While now splitting her time between Monaco and the United Arab Emirates, and continuing to create her art, Salim has also become a vocal spokesperson for the spiritual - and practical - benefits of widening access to spaceflight. She carried her personal 'peace flag' ("Peace Making with Nation Souls”) to the poles, as well as making it the theme of a 2002 art show at the United Nations, and plans to bring it with her to space.
For anyone with a passing interest in going to space, however, it is probably fair to say that watching Virgin Galactic over the past eight years has frustrating, as well as inspiring.
At a time where government investment in space exploration - at least in the United States - has slowed, Branson's enthusiasm is hugely powerful. He - and Salim - insist the aim is to put space travel within everyone's reach.
But tickets are still £128k, for a two-and-a-half hour flight. Talk of making it affordable is, to put it nicely, ongoing. And while 529 people are signed up (one more than the number who have ever been to space) blast off always seems to be a couple of years away.
Branson's initial 2004 deal saw him agree to pay £14m for five spaceliners built by Mojave Aerospace Ventures, the team behind SpaceShipOne. When the deal was signed it was supposed that the first flights could take place as soon as 2007. In 2007, launch day was 2009. By 2009 it was 2011. Now, in 2012, it's 2013. (Or later.)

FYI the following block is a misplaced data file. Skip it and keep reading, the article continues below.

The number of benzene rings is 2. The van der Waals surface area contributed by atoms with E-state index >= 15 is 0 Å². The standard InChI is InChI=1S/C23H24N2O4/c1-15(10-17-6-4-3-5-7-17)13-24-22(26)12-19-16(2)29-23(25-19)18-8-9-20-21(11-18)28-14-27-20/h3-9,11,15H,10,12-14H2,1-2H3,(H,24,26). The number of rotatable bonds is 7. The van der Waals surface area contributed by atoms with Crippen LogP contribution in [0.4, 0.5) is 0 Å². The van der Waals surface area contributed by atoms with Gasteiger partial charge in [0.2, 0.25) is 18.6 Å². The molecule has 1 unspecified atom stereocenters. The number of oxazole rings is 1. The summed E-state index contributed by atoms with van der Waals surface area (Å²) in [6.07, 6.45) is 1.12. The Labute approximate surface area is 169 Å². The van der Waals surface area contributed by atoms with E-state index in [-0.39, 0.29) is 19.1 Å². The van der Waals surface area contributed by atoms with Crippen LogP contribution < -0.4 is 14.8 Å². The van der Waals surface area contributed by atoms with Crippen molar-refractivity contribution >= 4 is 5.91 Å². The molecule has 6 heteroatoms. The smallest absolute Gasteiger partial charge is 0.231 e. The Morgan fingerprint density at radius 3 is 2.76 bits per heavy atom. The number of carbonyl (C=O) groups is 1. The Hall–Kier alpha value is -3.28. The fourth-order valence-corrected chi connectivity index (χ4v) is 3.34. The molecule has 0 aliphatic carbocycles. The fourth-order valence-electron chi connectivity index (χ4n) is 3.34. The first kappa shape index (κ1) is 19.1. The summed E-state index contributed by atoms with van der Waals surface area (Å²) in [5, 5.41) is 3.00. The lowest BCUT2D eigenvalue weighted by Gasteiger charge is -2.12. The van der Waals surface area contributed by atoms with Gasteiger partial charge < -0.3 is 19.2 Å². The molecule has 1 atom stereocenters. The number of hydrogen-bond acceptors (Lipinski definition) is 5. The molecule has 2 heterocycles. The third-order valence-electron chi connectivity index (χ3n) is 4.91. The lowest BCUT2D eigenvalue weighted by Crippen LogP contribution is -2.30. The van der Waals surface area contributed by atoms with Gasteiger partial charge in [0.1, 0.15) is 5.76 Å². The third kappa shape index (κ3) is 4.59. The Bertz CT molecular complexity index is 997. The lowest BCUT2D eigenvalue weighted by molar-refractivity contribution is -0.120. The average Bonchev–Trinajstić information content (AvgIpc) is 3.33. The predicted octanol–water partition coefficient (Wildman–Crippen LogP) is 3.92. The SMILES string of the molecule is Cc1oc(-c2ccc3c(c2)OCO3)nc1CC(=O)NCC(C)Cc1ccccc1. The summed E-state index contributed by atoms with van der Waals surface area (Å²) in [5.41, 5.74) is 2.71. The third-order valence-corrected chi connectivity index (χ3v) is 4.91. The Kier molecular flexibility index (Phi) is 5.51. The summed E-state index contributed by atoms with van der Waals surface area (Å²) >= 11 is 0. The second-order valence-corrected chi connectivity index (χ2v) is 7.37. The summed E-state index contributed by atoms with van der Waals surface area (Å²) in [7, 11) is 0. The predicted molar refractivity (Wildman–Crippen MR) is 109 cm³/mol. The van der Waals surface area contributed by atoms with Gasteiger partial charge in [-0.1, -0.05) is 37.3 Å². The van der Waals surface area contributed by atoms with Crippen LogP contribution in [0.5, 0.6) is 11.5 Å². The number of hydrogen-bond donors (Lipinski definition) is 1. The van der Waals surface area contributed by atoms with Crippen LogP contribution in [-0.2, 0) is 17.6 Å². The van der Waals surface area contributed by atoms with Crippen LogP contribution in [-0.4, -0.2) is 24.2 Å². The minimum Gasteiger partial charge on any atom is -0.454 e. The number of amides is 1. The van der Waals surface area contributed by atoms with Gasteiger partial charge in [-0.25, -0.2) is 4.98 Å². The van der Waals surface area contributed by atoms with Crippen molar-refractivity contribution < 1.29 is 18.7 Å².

So when Virgin Galactic finally takes tourists into space it will prove a lot of people wrong.
Except for those who've already bought their tickets, it turns out.
"We've been highly engaged in this project as founders," Salim said. "We haven't had any time to get bored or lose our enthusiasm."
When you're talking about sending tourists into space, you can appreciate the desire to put safety over speed.
Salim points to a long list of regular, necessary milestones that Virgin Galactic has passed, from drawing up the initial designs to testing the SpaceShipTwo vehicle, building and the inauguration of Branson's spaceport in New Mexico, the recent grant of a launch permit for full rocket flights from the FAA and upcoming test flights.